Paper No. 10
Presentation Time: 10:40 AM


FITZPATRICK, Faith A., U. S. Geological Survey, 8505 Research Way, Middleton, WI 53562,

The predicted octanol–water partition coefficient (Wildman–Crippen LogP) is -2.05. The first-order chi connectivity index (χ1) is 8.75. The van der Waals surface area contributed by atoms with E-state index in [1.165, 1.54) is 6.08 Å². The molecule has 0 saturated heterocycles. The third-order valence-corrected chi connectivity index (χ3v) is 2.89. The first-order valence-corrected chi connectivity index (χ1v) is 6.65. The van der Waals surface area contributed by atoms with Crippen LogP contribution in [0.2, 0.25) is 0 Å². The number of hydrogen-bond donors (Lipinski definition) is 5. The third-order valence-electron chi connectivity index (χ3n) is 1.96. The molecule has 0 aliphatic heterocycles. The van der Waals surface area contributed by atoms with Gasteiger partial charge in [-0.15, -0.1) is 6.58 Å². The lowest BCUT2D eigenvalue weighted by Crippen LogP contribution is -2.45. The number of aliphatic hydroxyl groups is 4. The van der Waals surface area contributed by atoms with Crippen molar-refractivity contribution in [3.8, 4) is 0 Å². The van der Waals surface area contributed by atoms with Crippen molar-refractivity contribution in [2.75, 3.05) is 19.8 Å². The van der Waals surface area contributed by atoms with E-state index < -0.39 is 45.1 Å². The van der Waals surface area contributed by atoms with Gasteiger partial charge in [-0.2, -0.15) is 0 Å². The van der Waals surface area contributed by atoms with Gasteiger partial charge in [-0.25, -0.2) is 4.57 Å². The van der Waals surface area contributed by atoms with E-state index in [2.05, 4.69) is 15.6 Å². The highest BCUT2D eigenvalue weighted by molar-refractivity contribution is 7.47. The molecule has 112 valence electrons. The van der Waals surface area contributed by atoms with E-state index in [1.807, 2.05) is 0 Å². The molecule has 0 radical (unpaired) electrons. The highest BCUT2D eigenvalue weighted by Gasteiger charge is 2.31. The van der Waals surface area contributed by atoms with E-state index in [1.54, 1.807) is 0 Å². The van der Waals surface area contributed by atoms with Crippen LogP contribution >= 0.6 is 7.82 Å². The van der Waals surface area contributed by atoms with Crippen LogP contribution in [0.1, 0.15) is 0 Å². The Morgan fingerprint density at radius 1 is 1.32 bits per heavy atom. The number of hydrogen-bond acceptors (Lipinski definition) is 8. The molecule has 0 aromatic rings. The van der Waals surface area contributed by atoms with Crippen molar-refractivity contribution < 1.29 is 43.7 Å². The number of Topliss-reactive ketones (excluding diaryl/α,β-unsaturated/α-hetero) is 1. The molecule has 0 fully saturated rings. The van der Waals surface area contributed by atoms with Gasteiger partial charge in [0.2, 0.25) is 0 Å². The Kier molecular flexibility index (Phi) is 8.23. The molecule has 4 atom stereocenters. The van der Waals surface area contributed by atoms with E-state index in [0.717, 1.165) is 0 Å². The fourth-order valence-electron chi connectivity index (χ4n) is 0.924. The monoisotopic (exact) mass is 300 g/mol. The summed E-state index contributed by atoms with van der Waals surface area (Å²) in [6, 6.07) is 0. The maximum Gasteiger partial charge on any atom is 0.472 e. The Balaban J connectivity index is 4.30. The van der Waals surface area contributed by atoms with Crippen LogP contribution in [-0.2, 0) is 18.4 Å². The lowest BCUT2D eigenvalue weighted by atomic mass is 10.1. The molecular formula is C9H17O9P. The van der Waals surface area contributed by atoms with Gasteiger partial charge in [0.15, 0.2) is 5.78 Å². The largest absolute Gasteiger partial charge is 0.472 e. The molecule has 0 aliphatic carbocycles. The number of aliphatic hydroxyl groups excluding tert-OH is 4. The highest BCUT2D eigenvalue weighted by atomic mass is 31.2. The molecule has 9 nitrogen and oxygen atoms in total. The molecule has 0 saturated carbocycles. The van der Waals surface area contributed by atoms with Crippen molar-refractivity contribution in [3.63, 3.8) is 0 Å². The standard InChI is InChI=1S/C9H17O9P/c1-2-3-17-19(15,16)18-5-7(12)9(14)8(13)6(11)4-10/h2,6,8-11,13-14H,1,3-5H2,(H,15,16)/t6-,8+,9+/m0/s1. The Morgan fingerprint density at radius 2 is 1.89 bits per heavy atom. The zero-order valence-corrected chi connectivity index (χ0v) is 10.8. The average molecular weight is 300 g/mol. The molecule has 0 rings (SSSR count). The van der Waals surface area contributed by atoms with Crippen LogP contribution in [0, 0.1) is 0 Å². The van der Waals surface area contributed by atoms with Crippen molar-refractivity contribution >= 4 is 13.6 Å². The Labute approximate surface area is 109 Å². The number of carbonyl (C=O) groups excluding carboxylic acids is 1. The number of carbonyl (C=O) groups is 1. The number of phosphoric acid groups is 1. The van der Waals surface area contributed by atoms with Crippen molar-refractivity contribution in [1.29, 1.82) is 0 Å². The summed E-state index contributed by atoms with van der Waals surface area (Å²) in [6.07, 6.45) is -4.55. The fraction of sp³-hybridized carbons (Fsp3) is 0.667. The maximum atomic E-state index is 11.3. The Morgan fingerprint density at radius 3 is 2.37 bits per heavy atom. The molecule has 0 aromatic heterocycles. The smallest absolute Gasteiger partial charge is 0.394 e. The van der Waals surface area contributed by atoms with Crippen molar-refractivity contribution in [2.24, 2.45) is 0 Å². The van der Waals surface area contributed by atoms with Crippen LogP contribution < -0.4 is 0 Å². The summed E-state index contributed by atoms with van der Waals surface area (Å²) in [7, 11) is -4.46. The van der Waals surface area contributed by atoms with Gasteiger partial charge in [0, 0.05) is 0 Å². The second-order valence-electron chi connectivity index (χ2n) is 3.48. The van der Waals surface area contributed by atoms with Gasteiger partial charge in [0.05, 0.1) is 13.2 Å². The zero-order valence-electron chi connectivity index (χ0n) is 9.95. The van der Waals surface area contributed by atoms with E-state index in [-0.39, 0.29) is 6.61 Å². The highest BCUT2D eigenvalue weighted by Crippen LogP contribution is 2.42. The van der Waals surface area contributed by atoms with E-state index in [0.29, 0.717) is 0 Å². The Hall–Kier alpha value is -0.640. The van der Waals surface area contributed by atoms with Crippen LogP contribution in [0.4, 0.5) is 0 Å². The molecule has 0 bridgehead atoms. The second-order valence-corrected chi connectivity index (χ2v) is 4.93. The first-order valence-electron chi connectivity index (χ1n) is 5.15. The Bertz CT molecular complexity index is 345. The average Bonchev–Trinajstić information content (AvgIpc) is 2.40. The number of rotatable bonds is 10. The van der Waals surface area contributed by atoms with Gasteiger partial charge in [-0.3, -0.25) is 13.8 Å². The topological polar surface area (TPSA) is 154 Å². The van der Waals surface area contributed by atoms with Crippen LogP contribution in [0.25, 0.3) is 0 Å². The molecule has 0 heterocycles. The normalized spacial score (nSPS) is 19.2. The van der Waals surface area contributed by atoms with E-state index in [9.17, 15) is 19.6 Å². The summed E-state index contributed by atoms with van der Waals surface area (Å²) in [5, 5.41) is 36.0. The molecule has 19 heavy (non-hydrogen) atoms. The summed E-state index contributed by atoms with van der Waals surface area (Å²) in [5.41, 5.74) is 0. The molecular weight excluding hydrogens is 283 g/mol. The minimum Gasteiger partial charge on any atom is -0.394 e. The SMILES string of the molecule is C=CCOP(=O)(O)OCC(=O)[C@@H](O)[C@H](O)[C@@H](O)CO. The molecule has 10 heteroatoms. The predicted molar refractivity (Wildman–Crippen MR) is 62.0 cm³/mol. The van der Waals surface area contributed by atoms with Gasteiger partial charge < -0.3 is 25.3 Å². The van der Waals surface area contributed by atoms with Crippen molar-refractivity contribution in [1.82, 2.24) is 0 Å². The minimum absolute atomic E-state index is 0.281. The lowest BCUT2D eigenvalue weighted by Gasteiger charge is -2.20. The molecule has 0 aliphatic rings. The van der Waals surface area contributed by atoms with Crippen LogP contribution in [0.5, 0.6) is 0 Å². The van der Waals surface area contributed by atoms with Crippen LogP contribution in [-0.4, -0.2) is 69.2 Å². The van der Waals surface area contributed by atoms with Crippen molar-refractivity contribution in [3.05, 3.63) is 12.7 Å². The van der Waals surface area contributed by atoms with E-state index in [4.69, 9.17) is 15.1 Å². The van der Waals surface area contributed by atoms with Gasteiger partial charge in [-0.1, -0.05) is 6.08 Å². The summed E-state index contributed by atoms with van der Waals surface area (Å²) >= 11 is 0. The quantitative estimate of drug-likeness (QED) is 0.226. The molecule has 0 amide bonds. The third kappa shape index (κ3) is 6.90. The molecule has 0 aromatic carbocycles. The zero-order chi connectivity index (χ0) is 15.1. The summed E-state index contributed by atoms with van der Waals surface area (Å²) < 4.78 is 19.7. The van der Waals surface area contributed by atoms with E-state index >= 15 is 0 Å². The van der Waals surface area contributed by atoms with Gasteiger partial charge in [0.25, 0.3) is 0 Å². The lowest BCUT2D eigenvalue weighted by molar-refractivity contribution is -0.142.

The geomorphic history of an island complex in the vicinity of the mouth of the Sheboygan River at Lake Michigan was studied by the U.S. Geological Survey and Professor James Knox in 2011-12 to assist the WI Department of Natural Resources in the design and assessment of three large riverine habitat improvement projects associated with the Great Lakes Restoration Initiative. The study included the collection of sediment cores along transect lines that bisected the island complex that were overlaid with digital elevation and bathymetry data. A variety of additional historical and Holocene riverine and lake shoreline data were integrated with the core stratigraphy to build a detailed description of the geomorphic history and diversity of the hydrologic processes over time that formed and shaped the islands. Additional data included the relative elevation differences of the island surfaces, radiocarbon-based age dating, historical changes in channel planform over time from aerial photographs and maps, trends in river flows and Lake Michigan levels. The results were integrated into findings from a previous study on the formation of fluvial terraces and relict Lake Michigan shorelines on the lower Sheboygan River (by a previous student of Professor Knox). The island complex likely began formation about 2,500 years BP after Lake Michigan levels dropped from the Algoma lake phase (179 m) to the modern shoreline of 176 to 177 m. The island complex remains in an area that is commonly at the intersection of riverine flows and backwater effects from fluctuating lake levels and seiche-related currents. A hydraulic model was used to illustrate how the interaction of high and low river flows and lake levels influence aggradation, incision, and bank erosion in the vicinity of the islands. The results from the study illustrate the advantages of combining Holocene histories with changing hydrologic conditions to understand geomorphic processes in important coastal habitats along the Great Lakes.